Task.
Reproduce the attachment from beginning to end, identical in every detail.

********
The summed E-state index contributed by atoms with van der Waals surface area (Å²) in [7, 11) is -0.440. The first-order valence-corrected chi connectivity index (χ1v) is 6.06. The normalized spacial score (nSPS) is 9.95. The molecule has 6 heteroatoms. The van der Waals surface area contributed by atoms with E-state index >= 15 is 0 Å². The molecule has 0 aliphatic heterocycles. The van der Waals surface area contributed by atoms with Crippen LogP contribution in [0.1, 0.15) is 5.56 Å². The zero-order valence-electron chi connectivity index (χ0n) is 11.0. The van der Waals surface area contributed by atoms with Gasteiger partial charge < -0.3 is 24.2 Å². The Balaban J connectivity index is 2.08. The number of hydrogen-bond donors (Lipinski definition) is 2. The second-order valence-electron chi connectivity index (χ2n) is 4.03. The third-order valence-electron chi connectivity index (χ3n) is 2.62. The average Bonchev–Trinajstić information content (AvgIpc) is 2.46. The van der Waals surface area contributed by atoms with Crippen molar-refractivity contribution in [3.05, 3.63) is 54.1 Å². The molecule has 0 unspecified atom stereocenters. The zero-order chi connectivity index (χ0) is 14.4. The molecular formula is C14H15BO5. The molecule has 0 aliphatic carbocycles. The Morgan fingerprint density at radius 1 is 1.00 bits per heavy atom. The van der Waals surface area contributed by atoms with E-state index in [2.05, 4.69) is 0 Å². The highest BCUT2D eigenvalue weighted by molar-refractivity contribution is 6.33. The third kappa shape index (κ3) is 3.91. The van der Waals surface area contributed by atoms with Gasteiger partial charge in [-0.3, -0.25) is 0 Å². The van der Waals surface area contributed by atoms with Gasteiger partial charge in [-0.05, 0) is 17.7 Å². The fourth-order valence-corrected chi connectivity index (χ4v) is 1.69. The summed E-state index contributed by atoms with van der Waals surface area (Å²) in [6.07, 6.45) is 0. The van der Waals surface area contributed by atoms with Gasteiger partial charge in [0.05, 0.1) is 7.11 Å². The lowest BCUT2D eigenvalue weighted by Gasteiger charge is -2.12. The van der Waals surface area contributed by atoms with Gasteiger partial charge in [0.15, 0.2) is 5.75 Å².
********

The summed E-state index contributed by atoms with van der Waals surface area (Å²) in [7, 11) is -0.440. The first-order valence-corrected chi connectivity index (χ1v) is 6.06. The normalized spacial score (nSPS) is 9.95. The molecule has 6 heteroatoms. The van der Waals surface area contributed by atoms with E-state index >= 15 is 0 Å². The molecule has 0 aliphatic heterocycles. The van der Waals surface area contributed by atoms with Crippen LogP contribution in [0.1, 0.15) is 5.56 Å². The zero-order valence-electron chi connectivity index (χ0n) is 11.0. The van der Waals surface area contributed by atoms with Gasteiger partial charge < -0.3 is 24.2 Å². The Balaban J connectivity index is 2.08. The number of hydrogen-bond donors (Lipinski definition) is 2. The second-order valence-electron chi connectivity index (χ2n) is 4.03. The third-order valence-electron chi connectivity index (χ3n) is 2.62. The average Bonchev–Trinajstić information content (AvgIpc) is 2.46. The van der Waals surface area contributed by atoms with Crippen molar-refractivity contribution in [3.05, 3.63) is 54.1 Å². The molecule has 0 unspecified atom stereocenters. The zero-order chi connectivity index (χ0) is 14.4. The molecular formula is C14H15BO5. The molecule has 0 aliphatic carbocycles. The Morgan fingerprint density at radius 1 is 1.00 bits per heavy atom. The van der Waals surface area contributed by atoms with E-state index in [2.05, 4.69) is 0 Å². The highest BCUT2D eigenvalue weighted by molar-refractivity contribution is 6.33. The third kappa shape index (κ3) is 3.91. The van der Waals surface area contributed by atoms with Gasteiger partial charge in [-0.3, -0.25) is 0 Å². The van der Waals surface area contributed by atoms with Gasteiger partial charge in [-0.05, 0) is 17.7 Å². The fourth-order valence-corrected chi connectivity index (χ4v) is 1.69. The summed E-state index contributed by atoms with van der Waals surface area (Å²) in [6.07, 6.45) is 0. The van der Waals surface area contributed by atoms with Gasteiger partial charge in [0.05, 0.1) is 7.11 Å². The lowest BCUT2D eigenvalue weighted by Gasteiger charge is -2.12. The van der Waals surface area contributed by atoms with Gasteiger partial charge in [0.15, 0.2) is 5.75 Å².